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Magoha’s Careless Diction-Terming Payment Of BOM Teachers A ‘Non-issue’ Angers Netizens

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In Summary;

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Kenya happens to be the only country that has offered a rather unusual solution to the school problem amid coronavirus pandemic; postponing national exams, scrapping off an entire academic year.

According to a US-based magazine dubbed the New York Times, all the other nations have found creative solutions on how to navigate through the pandemic while averting an academic crisis.

With most private schools facing closure, opulent parents have opted to transfer their children to British, French or other foreign curriculum-based institutions that will offer learners standardized foreign tests at the end of the “lost year.”


The international media has joined some Kenyan education experts to question the wisdom behind postponing national exams and canceling an entire academic year.

“The academic year 2020 is hereby considered lost. There will be no national exams in 2020,” announced CS Magoha after holding several consultative meetings with key stakeholders in the Kenyan education sector.

Following this announcement, a US-based leading newspaper known as the New York Times has poked holes into the education ministry questioning some of the decisions that are likely to propel an imminent academic crisis.

Through an article dubbed Kenya’s Unusual Solution to the School Problem: Cancel the Year and Start Over” published on Thursday, August 6, 2020, the author stated that education experts in Kenya believe that the country is the only nation that has canceled its entire academic year whereas others have circumvented around the Covid-19 pandemic to find solutions to avert an academic crisis.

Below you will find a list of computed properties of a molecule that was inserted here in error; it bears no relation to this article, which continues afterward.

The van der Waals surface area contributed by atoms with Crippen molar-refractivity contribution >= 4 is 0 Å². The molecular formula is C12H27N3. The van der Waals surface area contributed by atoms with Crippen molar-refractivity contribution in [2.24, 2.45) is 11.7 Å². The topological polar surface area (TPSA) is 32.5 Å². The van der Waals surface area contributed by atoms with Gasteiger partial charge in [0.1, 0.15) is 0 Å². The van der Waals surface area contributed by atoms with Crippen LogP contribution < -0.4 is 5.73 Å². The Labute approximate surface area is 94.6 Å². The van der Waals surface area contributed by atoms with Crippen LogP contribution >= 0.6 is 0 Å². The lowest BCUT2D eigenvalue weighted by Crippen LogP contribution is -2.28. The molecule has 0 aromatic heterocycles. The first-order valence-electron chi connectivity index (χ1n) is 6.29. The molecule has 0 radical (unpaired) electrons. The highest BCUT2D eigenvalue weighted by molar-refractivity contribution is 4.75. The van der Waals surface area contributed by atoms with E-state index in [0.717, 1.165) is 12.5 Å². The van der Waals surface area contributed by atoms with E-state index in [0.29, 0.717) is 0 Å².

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“Kenyan education experts said that while the goal of canceling the entire school year is to level the playing field, it might just widen these already-existing gaps. Once schools reopen, two sets of students (ones who had access to technology and those who did not) will not be on the same level or able to compete equally in national exams,” reads the article in part.

The article further faults the country’s e-learning systems and lessons taught via radio and televisions arguing that it greatly disadvantages learners from marginalized backgrounds.

Besides, most affluent parents have opted to enroll their children for international curriculums such as British and French which will see them proceed to the next level by offering standardized tests at the end of the year.

According to the Economist, scrapping an entire academic year leaves the majority of the learners idle.

On Thursday August 6, 2020, the CS declined to give a go-ahead for KNEC to set KCSE and KCPE national exams from the already- covered syllabus to allow candidates proceed to the next levels.

He further hinted to a possible extended closure of schools beyond January 2021 citing a possible surge of covid-19 cases.

“Decisions regarding reopening of learning institutions may change as informed by prevailing circumstances and increased knowledge of Covid-19. If we open in January and there is a surge, we will step down and observe the trends. People have tried to open, like South Africa, and have shut again,” cautioned Magoha



The CS reiterated that Kenya will only allow learners to resume learning when the curve flattens for 14 consecutive days.



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